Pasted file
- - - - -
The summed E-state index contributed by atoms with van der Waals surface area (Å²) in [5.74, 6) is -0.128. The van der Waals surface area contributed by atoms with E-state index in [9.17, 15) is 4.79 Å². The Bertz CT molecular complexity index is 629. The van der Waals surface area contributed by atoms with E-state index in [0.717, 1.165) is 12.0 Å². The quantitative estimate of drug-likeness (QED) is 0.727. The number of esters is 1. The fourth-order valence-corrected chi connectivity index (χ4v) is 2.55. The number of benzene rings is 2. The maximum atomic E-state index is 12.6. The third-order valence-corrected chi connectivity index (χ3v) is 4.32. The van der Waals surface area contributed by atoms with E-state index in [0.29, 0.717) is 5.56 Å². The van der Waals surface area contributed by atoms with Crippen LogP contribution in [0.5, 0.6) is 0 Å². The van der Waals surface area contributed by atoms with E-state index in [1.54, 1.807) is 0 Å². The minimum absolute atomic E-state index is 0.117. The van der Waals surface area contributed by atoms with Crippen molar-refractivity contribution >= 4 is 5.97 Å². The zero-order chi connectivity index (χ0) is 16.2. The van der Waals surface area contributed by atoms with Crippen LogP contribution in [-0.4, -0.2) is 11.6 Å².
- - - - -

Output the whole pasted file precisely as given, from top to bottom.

The summed E-state index contributed by atoms with van der Waals surface area (Å²) in [5.74, 6) is -0.128. The van der Waals surface area contributed by atoms with E-state index in [9.17, 15) is 4.79 Å². The Bertz CT molecular complexity index is 629. The van der Waals surface area contributed by atoms with E-state index in [0.717, 1.165) is 12.0 Å². The quantitative estimate of drug-likeness (QED) is 0.727. The number of esters is 1. The fourth-order valence-corrected chi connectivity index (χ4v) is 2.55. The number of benzene rings is 2. The maximum atomic E-state index is 12.6. The third-order valence-corrected chi connectivity index (χ3v) is 4.32. The van der Waals surface area contributed by atoms with E-state index in [0.29, 0.717) is 5.56 Å². The van der Waals surface area contributed by atoms with Crippen LogP contribution in [0.5, 0.6) is 0 Å². The van der Waals surface area contributed by atoms with E-state index in [1.54, 1.807) is 0 Å². The minimum absolute atomic E-state index is 0.117. The van der Waals surface area contributed by atoms with Crippen molar-refractivity contribution >= 4 is 5.97 Å². The zero-order chi connectivity index (χ0) is 16.2. The van der Waals surface area contributed by atoms with Crippen LogP contribution in [-0.4, -0.2) is 11.6 Å².